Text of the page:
Tropentag 2008, October 7 - 9, Hohenheim, Germany
"Competition for Resources in a Changing World - New Drive for Rural Development"
Analysis of Current Practices of Litchi Drying in Small Scale Industries in Northern Thailand
Marcelo Figueira de Mello Precoppe1, Marcus Nagle1, Hans-Peter Piepho2, Busarakorn Mahayothee3, Serm Janjai4, Methinee Haewsungcharoen5, Joachim Mueller1
1University of Hohenheim, Institute of Agricultural Engineering, Tropics and Subtropics Group, Germany
2University of Hohenheim, Inst. of Crop Production and Grassland Research, Germany
3Silpakorn University, Department of Food Technology, Thailand
4Silpakorn University, Department of Physics, Thailand
5Chiang Mai University, Department of Food Engineering, Thailand
Among the top litchi (Litchi chinensis) producing nations is Thailand, where litchi revenues are significant for local economies as well as the national economy on the global stage. Growers there are mostly small holders in the North, where marketing is almost exclusively under the control of middlemen and processors. Litchi is a highly perishable and seasonal crop requiring post-harvest preservation. It is generally sold fresh, with canning as the most common preservation method.
Drying is a practical conservation technique only recently applied to litchi in Thailand, where both wood- and petrol-fuelled cabinet dryers are used. Unsaturated markets for dried litchi offer great opportunity for expansion, but lack of appropriate knowledge hinders development. So far, current operations have not been optimised concerning performance, product quality and consumer acceptance.
This study proposes guidelines for the optimisation of the current litchi drying systems via inventory and comparative analysis of drying facilities in the greater Chiang Mai area. Semi-structured questionnaires were applied to investigate the procedures, equipment, and scale of facilities. Monitoring of the processing procedures and drying conditions, including temperature, relative humidity, air pressure, air velocity, and energy consumption provided a technical performance evaluation of the facilities. Analysis of final product samples, including colour, moisture content, water activity, pigments, vitamin C and sugar content provided quantitative quality measurements. A sensory evaluation was also applied to assess consumer acceptance of the products. The retrieved information, organised in a database, allows for the characterisation of the litchi drying sector in northern Thailand. The guidelines for optimisation were obtained by correlating the documented drying procedures with the final product’s physical, chemical and sensorial attributes.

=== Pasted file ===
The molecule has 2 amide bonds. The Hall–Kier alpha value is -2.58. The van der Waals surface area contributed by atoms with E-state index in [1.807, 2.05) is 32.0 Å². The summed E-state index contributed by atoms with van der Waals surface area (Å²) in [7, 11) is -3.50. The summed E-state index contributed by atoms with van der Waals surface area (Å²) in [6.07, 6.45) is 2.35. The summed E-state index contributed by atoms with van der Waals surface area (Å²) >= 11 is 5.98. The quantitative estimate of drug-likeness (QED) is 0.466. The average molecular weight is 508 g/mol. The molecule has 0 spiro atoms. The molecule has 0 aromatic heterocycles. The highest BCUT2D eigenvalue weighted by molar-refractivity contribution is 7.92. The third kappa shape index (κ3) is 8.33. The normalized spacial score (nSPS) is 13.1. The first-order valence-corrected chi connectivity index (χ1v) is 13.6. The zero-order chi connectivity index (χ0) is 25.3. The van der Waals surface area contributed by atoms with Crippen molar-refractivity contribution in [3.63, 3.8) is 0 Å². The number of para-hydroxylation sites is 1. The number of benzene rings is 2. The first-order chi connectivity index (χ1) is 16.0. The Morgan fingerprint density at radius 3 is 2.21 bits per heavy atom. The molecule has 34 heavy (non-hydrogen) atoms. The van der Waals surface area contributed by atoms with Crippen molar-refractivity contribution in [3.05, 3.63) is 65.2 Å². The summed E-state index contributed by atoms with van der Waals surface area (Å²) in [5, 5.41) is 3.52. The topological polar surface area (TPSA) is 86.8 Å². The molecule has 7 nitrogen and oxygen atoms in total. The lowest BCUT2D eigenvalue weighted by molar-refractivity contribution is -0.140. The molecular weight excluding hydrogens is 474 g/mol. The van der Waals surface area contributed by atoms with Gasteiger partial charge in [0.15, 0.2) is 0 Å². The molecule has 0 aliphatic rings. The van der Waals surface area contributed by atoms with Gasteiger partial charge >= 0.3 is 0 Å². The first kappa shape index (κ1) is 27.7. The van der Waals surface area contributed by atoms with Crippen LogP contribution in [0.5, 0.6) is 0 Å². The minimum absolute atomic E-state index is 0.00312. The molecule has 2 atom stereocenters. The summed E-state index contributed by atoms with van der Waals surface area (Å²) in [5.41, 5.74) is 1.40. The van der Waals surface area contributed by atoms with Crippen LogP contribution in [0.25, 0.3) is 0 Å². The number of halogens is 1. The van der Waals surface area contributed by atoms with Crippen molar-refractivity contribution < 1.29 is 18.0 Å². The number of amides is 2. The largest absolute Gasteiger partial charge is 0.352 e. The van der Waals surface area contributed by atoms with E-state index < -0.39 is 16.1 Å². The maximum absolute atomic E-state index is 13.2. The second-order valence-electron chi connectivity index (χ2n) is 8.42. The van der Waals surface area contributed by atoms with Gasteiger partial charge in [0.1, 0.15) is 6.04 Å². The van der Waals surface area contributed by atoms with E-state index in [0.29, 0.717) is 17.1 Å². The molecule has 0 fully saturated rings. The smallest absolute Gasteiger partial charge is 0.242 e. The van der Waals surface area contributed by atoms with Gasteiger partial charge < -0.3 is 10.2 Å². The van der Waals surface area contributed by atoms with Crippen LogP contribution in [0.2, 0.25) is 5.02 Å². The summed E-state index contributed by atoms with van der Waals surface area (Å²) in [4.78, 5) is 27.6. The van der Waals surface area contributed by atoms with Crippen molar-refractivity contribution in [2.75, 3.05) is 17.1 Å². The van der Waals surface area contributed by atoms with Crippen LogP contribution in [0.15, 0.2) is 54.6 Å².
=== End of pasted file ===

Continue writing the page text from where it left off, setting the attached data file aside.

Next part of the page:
Keywords: Dried product quality, drying system optimisation, fruit drying, moisture content, sensorial evaluation
Contact Address: Marcus Nagle, University of Hohenheim, Institute of Agricultural Engineering, Tropics and Subtropics Group, Garbenstr. 9, 70593 Stuttgart, Germany, e-mail: naglemuni-hohenheim.de